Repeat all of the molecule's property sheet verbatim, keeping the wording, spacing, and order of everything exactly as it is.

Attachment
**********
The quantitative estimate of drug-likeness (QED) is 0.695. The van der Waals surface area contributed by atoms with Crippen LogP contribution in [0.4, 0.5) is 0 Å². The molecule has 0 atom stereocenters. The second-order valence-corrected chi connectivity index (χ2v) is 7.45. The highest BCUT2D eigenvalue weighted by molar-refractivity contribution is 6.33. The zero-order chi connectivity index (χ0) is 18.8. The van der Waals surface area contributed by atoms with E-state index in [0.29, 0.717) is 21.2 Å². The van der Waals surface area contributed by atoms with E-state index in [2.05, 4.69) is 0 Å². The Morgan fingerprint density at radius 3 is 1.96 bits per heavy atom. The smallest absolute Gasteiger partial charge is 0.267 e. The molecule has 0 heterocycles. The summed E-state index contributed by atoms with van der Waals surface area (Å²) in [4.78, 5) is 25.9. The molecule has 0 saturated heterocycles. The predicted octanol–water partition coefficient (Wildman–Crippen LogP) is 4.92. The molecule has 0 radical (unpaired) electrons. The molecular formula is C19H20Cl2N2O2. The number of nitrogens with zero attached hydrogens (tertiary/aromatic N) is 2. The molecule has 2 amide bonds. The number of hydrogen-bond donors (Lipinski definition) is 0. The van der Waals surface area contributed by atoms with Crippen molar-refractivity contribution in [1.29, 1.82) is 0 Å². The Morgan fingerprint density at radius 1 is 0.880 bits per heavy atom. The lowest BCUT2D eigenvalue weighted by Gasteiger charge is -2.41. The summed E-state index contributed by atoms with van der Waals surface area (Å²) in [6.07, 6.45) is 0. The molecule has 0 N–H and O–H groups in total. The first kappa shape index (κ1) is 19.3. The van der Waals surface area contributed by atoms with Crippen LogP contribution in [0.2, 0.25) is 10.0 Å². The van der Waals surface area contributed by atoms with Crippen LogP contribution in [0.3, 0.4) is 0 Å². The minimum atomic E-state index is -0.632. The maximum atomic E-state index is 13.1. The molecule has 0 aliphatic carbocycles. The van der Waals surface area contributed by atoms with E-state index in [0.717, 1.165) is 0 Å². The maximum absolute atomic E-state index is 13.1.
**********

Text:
The quantitative estimate of drug-likeness (QED) is 0.695. The van der Waals surface area contributed by atoms with Crippen LogP contribution in [0.4, 0.5) is 0 Å². The molecule has 0 atom stereocenters. The second-order valence-corrected chi connectivity index (χ2v) is 7.45. The highest BCUT2D eigenvalue weighted by molar-refractivity contribution is 6.33. The zero-order chi connectivity index (χ0) is 18.8. The van der Waals surface area contributed by atoms with E-state index in [0.29, 0.717) is 21.2 Å². The van der Waals surface area contributed by atoms with E-state index in [2.05, 4.69) is 0 Å². The Morgan fingerprint density at radius 3 is 1.96 bits per heavy atom. The smallest absolute Gasteiger partial charge is 0.267 e. The molecule has 0 heterocycles. The summed E-state index contributed by atoms with van der Waals surface area (Å²) in [4.78, 5) is 25.9. The molecule has 0 saturated heterocycles. The predicted octanol–water partition coefficient (Wildman–Crippen LogP) is 4.92. The molecule has 0 radical (unpaired) electrons. The molecular formula is C19H20Cl2N2O2. The number of nitrogens with zero attached hydrogens (tertiary/aromatic N) is 2. The molecule has 2 amide bonds. The number of hydrogen-bond donors (Lipinski definition) is 0. The van der Waals surface area contributed by atoms with Crippen molar-refractivity contribution in [1.29, 1.82) is 0 Å². The Morgan fingerprint density at radius 1 is 0.880 bits per heavy atom. The lowest BCUT2D eigenvalue weighted by Gasteiger charge is -2.41. The summed E-state index contributed by atoms with van der Waals surface area (Å²) in [6.07, 6.45) is 0. The molecule has 0 N–H and O–H groups in total. The first kappa shape index (κ1) is 19.3. The van der Waals surface area contributed by atoms with Crippen LogP contribution in [0.2, 0.25) is 10.0 Å². The van der Waals surface area contributed by atoms with Crippen LogP contribution in [0.3, 0.4) is 0 Å². The minimum atomic E-state index is -0.632. The maximum atomic E-state index is 13.1. The molecule has 0 aliphatic carbocycles. The van der Waals surface area contributed by atoms with E-state index in [0.717, 1.165) is 0 Å². The maximum absolute atomic E-state index is 13.1.